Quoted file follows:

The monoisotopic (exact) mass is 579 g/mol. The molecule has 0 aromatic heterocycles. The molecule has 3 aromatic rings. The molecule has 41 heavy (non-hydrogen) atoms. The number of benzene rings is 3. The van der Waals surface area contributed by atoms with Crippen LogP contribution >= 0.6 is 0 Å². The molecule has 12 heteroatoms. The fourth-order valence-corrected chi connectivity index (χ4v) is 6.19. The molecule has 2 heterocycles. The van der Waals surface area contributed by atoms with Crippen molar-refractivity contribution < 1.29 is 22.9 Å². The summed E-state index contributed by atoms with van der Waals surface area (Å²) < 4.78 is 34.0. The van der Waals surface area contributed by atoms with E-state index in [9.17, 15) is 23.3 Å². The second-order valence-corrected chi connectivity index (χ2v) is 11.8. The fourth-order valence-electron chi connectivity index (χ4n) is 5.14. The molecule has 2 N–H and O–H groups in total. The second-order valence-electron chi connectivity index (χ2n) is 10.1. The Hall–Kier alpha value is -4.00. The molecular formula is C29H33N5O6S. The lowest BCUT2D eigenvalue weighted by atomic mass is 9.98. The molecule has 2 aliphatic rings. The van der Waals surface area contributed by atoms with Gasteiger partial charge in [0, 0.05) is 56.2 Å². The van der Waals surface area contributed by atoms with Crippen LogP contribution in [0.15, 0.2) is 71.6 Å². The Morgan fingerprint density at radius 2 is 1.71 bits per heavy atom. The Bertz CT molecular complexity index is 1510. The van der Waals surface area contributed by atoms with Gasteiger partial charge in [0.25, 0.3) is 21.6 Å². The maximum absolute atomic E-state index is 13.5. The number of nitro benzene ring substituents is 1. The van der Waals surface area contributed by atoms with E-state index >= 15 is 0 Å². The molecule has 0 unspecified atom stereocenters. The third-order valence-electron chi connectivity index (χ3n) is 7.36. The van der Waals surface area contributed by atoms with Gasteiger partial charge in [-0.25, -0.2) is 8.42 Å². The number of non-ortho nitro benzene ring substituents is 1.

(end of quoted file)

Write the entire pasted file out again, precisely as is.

The monoisotopic (exact) mass is 579 g/mol. The molecule has 0 aromatic heterocycles. The molecule has 3 aromatic rings. The molecule has 41 heavy (non-hydrogen) atoms. The number of benzene rings is 3. The van der Waals surface area contributed by atoms with Crippen LogP contribution >= 0.6 is 0 Å². The molecule has 12 heteroatoms. The fourth-order valence-corrected chi connectivity index (χ4v) is 6.19. The molecule has 2 heterocycles. The van der Waals surface area contributed by atoms with Crippen molar-refractivity contribution < 1.29 is 22.9 Å². The summed E-state index contributed by atoms with van der Waals surface area (Å²) < 4.78 is 34.0. The van der Waals surface area contributed by atoms with E-state index in [9.17, 15) is 23.3 Å². The second-order valence-corrected chi connectivity index (χ2v) is 11.8. The fourth-order valence-electron chi connectivity index (χ4n) is 5.14. The molecule has 2 N–H and O–H groups in total. The second-order valence-electron chi connectivity index (χ2n) is 10.1. The Hall–Kier alpha value is -4.00. The molecular formula is C29H33N5O6S. The lowest BCUT2D eigenvalue weighted by atomic mass is 9.98. The molecule has 2 aliphatic rings. The van der Waals surface area contributed by atoms with Gasteiger partial charge in [0, 0.05) is 56.2 Å². The van der Waals surface area contributed by atoms with Crippen LogP contribution in [0.15, 0.2) is 71.6 Å². The Morgan fingerprint density at radius 2 is 1.71 bits per heavy atom. The Bertz CT molecular complexity index is 1510. The van der Waals surface area contributed by atoms with Gasteiger partial charge in [0.25, 0.3) is 21.6 Å². The maximum absolute atomic E-state index is 13.5. The number of nitro benzene ring substituents is 1. The van der Waals surface area contributed by atoms with E-state index >= 15 is 0 Å². The molecule has 0 unspecified atom stereocenters. The third-order valence-electron chi connectivity index (χ3n) is 7.36. The van der Waals surface area contributed by atoms with Gasteiger partial charge in [-0.25, -0.2) is 8.42 Å². The number of non-ortho nitro benzene ring substituents is 1.